A pair of enormous crates carrying parts of a South Korea-bound drilling ship will be transported along highways through the Houston area over the next four days.
According to Ronnie Smith, owner of Smith Specialized Logistics, it is one of the biggest moves by tractor-trailers ever in the Houston area, requiring a caravan of more than 30 Texas state troopers and 20 cherry-picker trucks to block traffic.
"We just want to put the word out there, so the public will stay away from these places so traffic wouldn't be so bad," Smith said.
The crates are holding three sections of a drilling ship that has been ordered by Samsung Heavy Industries, said Denton Townson, public relations director for Smith Specialized Logistics.
"This has been in the planning for months," Townson said. "We have done some big loads, but this is definitely the biggest route with the biggest boats we have ever transported."
A crate contains part of a massive drill ship that will be transported through Houston August 2-6. Image: Smith Specialized Logistics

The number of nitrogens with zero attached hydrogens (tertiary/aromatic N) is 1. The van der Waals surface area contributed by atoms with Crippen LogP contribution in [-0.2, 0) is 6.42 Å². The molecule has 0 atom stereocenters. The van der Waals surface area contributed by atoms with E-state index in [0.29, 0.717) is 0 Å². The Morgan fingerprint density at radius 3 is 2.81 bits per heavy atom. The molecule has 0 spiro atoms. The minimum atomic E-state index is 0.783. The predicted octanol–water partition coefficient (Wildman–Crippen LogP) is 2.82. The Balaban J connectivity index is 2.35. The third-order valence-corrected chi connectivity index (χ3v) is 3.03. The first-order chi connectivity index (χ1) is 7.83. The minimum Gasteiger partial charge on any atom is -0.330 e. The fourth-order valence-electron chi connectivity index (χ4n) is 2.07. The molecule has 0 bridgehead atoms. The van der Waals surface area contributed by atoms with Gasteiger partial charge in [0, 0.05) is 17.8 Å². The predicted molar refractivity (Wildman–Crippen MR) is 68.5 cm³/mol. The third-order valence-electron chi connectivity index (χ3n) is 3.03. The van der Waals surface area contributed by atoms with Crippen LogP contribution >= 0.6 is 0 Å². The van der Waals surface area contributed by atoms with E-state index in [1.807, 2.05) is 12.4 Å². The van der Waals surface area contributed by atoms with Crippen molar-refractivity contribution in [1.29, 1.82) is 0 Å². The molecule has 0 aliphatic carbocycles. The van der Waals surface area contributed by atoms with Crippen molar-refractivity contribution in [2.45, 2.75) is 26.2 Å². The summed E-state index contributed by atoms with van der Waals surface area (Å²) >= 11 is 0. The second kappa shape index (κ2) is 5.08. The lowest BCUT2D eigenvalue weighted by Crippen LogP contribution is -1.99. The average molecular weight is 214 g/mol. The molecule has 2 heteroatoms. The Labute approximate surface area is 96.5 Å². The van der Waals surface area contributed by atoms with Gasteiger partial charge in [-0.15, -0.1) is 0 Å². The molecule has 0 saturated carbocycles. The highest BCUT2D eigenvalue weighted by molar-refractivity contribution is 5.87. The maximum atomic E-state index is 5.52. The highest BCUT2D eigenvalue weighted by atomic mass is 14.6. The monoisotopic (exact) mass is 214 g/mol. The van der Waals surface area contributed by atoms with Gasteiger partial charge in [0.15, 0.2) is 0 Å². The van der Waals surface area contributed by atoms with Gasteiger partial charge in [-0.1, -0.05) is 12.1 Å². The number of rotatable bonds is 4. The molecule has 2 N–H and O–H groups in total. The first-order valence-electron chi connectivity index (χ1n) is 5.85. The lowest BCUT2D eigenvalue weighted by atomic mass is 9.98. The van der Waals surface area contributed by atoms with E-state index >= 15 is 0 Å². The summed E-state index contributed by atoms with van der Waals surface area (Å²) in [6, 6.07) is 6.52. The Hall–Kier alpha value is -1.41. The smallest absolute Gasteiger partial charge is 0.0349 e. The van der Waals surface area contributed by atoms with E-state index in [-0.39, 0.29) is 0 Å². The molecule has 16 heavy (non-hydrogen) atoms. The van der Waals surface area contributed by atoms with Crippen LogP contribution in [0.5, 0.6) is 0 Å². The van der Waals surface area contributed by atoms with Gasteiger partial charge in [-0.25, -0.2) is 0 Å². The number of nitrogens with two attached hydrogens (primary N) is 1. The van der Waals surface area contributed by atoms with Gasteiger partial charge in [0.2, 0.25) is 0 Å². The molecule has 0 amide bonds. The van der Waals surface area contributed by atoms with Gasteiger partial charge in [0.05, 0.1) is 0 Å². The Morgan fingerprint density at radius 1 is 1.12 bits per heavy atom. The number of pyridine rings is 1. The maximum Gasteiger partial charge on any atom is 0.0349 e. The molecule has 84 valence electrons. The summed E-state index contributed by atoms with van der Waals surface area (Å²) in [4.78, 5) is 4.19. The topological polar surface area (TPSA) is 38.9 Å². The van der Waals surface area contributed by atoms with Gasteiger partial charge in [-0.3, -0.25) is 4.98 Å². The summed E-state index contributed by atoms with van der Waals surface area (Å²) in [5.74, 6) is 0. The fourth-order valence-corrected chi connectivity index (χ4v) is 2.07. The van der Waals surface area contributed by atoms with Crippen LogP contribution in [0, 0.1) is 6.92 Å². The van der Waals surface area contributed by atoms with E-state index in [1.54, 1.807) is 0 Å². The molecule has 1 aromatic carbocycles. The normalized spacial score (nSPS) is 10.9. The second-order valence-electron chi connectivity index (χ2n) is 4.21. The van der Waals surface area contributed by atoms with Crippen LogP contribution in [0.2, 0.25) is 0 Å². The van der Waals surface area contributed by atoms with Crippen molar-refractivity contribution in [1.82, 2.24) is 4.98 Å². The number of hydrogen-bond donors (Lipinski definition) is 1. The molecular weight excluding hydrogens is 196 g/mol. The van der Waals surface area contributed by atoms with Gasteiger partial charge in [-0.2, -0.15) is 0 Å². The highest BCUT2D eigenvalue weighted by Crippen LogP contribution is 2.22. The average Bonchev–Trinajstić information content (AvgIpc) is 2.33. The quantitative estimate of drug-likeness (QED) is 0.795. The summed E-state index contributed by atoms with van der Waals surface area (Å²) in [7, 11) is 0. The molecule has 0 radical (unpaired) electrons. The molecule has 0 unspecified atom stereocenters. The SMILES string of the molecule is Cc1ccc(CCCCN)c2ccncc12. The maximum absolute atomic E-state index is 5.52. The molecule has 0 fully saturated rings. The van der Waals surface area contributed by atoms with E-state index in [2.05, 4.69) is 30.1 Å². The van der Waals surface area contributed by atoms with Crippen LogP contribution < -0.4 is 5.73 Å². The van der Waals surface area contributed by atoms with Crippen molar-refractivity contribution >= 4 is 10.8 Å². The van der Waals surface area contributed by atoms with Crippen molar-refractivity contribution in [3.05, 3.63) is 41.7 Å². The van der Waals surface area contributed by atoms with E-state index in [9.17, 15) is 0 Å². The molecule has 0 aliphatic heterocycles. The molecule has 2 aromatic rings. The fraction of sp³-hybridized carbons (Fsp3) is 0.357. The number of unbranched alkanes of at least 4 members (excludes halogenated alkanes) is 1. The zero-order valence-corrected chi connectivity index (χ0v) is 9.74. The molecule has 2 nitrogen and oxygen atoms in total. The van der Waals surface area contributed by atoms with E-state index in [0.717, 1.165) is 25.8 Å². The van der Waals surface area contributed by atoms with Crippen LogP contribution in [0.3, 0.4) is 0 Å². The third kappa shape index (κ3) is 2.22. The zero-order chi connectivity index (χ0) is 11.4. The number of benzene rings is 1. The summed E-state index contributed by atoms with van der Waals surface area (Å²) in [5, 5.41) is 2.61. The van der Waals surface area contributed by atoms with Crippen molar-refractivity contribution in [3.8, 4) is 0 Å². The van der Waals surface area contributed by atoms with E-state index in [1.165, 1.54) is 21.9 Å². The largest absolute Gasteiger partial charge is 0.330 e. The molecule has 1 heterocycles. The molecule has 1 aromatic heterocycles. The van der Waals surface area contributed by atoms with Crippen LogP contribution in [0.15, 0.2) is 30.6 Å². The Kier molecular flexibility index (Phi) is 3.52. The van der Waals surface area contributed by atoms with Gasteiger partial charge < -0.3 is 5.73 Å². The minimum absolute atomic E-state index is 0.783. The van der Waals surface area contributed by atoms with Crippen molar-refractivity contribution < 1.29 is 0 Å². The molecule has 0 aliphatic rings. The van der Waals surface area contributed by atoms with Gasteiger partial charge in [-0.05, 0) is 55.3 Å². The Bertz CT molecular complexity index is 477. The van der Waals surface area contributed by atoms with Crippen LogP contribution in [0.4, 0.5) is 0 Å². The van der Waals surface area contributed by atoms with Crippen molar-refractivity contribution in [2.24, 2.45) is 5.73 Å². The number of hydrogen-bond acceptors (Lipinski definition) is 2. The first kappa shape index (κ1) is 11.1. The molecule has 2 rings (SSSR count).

Two flatbed trucks will be carrying the two crates. The first is 56-feet long, 24-feet wide and 27- feet high. The second is 30-feet long, 16-feet wide and 24-feet high.
The 108-mile move is scheduled to begin today, August 2, at 7:00 p.m. at W-Industries in northwest Houston, where the drill ship was manufactured. It will conclude at Bayport Terminal on August 6.
The Bayport Terminal is a major port along the Bayport Ship Channel off Galveston Bay. The drill ship will then be transported by containers on a freighter bound for South Korea.
The crates will be traveling through some of the busiest roadways in Houston, including State Highway 99 (the Grand Parkway), I-69 (the Southwest Freeway) and Highway 288. There will also be rolling roadblocks as the tractor trailers make their way through backroads, service roads, farm-to-market roads and county roads.
The biggest traffic delay involves a section of the I-45 Gulf Freeway, which will be closed to all traffic the night of Monday, August 5.
In addition, workers will move power lines and temporarily relocate some traffic signs to accommodate the crates.
Houston-based Smith Specialized Logistics has been in operation for around five years, but its founder Ronnie Smith has been in the freight-hauling business for 20 years.
"We live for stuff like this! We will haul anything, big, small or the stuff that's harder to ship," Townson said.
Image Sourced by Pixabay
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